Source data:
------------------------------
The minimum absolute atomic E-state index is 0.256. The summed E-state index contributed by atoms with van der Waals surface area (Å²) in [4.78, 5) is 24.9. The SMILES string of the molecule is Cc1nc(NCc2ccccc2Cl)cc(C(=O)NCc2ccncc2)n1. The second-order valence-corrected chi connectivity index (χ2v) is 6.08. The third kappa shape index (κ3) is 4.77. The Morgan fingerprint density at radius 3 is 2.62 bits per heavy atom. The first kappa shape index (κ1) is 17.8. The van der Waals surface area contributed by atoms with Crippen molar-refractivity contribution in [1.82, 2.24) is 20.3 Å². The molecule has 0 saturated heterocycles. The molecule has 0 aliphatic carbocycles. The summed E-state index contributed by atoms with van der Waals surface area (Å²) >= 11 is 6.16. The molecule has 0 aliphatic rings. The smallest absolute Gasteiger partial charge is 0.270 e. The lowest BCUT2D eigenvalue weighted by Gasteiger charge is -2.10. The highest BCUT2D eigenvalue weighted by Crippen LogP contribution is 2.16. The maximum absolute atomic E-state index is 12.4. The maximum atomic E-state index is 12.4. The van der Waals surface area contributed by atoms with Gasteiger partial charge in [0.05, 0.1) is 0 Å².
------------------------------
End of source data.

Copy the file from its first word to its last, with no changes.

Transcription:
The minimum absolute atomic E-state index is 0.256. The summed E-state index contributed by atoms with van der Waals surface area (Å²) in [4.78, 5) is 24.9. The SMILES string of the molecule is Cc1nc(NCc2ccccc2Cl)cc(C(=O)NCc2ccncc2)n1. The second-order valence-corrected chi connectivity index (χ2v) is 6.08. The third kappa shape index (κ3) is 4.77. The Morgan fingerprint density at radius 3 is 2.62 bits per heavy atom. The first kappa shape index (κ1) is 17.8. The van der Waals surface area contributed by atoms with Crippen molar-refractivity contribution in [1.82, 2.24) is 20.3 Å². The molecule has 0 saturated heterocycles. The molecule has 0 aliphatic carbocycles. The summed E-state index contributed by atoms with van der Waals surface area (Å²) >= 11 is 6.16. The molecule has 0 aliphatic rings. The smallest absolute Gasteiger partial charge is 0.270 e. The lowest BCUT2D eigenvalue weighted by Gasteiger charge is -2.10. The highest BCUT2D eigenvalue weighted by Crippen LogP contribution is 2.16. The maximum absolute atomic E-state index is 12.4. The maximum atomic E-state index is 12.4. The van der Waals surface area contributed by atoms with Gasteiger partial charge in [0.05, 0.1) is 0 Å².